5 Replies Latest reply on Jul 6, 2019 11:54 AM by Kaushik KM

    Is there a way to monitor number of sessions/connections coming in to a DB from an application ?

    Kaushik KM
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      Hi All,

       

      we sometimes get more than 500 connections from an application to a server where there is INFORMIX database is running.

      we need an alert when the connections go higher than 520.

       

      we have patrol agent running on the DB server(HP UX OS). no DB KM. just OS monitoring.

      Thanks in advance.

      Kaushik KM

        • 1. Re: Is there a way to monitor number of sessions/connections coming in to a DB from an application ?
          Bhuvaneswaran Ekanathan

          Kaushik KM

           

          If you can get number of DB connections by executing OS command line, you can use PATROL for Scripting KM,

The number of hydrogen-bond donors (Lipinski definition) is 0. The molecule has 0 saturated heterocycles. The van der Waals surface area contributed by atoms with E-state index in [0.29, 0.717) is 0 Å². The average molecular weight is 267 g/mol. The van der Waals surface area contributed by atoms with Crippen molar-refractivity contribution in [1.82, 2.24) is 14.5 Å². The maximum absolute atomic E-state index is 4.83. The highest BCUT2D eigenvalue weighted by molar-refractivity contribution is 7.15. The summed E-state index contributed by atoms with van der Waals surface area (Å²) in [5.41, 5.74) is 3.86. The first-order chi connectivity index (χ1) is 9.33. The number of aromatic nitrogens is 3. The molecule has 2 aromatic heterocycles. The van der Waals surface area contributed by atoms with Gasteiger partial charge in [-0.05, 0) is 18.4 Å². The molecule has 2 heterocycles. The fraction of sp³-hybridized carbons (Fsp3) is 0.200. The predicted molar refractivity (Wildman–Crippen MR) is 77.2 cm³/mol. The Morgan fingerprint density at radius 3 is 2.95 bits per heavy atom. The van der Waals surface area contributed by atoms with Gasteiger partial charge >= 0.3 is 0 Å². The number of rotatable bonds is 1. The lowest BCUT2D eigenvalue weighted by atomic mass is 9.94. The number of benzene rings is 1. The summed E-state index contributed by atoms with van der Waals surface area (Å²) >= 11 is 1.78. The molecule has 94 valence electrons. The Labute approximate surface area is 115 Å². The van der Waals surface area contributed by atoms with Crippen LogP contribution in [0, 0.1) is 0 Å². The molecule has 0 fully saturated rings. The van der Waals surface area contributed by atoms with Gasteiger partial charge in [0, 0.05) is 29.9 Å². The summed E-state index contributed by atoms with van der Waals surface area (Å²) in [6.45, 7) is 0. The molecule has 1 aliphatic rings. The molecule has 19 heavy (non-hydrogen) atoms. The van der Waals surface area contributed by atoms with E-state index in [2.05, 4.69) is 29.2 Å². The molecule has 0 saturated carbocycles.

System requirements - Documentation for BMC PATROL for Scripting 2.0 - BMC Documentation

           

          If DB logs are configurable to record exceptions for number of connections, you can use LOG Monitoring & generate event based on match strings,

           

          Home - Documentation for BMC PATROL for Log Management 2.7 - BMC Documentation

           

          Thanks,

          Bhuvan

          1 of 1 people found this helpful